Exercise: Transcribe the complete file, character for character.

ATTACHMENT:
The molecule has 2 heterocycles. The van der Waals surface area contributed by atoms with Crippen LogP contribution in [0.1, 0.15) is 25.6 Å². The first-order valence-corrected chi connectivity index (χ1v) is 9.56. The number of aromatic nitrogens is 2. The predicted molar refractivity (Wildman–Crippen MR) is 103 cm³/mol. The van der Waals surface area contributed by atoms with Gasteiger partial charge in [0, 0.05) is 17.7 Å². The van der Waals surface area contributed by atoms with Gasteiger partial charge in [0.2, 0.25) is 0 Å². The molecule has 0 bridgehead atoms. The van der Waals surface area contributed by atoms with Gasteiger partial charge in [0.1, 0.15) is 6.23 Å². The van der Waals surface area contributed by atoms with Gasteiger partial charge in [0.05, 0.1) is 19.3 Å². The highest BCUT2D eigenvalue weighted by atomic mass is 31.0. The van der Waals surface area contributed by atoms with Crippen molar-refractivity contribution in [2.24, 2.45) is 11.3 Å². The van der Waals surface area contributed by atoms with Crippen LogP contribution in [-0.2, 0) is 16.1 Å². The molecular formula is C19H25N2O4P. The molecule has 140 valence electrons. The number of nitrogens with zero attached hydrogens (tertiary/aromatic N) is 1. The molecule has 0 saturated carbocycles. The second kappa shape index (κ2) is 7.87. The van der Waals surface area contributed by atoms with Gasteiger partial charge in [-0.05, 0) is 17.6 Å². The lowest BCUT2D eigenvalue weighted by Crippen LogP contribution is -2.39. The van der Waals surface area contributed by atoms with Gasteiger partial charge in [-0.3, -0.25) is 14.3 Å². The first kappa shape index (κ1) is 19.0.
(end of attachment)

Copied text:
The molecule has 2 heterocycles. The van der Waals surface area contributed by atoms with Crippen LogP contribution in [0.1, 0.15) is 25.6 Å². The first-order valence-corrected chi connectivity index (χ1v) is 9.56. The number of aromatic nitrogens is 2. The predicted molar refractivity (Wildman–Crippen MR) is 103 cm³/mol. The van der Waals surface area contributed by atoms with Gasteiger partial charge in [0, 0.05) is 17.7 Å². The van der Waals surface area contributed by atoms with Gasteiger partial charge in [0.2, 0.25) is 0 Å². The molecule has 0 bridgehead atoms. The van der Waals surface area contributed by atoms with Gasteiger partial charge in [0.1, 0.15) is 6.23 Å². The van der Waals surface area contributed by atoms with Gasteiger partial charge in [0.05, 0.1) is 19.3 Å². The highest BCUT2D eigenvalue weighted by atomic mass is 31.0. The van der Waals surface area contributed by atoms with Crippen molar-refractivity contribution in [2.24, 2.45) is 11.3 Å². The van der Waals surface area contributed by atoms with Crippen LogP contribution in [-0.2, 0) is 16.1 Å². The molecular formula is C19H25N2O4P. The molecule has 140 valence electrons. The number of nitrogens with zero attached hydrogens (tertiary/aromatic N) is 1. The molecule has 0 saturated carbocycles. The second kappa shape index (κ2) is 7.87. The van der Waals surface area contributed by atoms with Gasteiger partial charge in [-0.05, 0) is 17.6 Å². The lowest BCUT2D eigenvalue weighted by Crippen LogP contribution is -2.39. The van der Waals surface area contributed by atoms with Gasteiger partial charge in [-0.3, -0.25) is 14.3 Å². The first kappa shape index (κ1) is 19.0.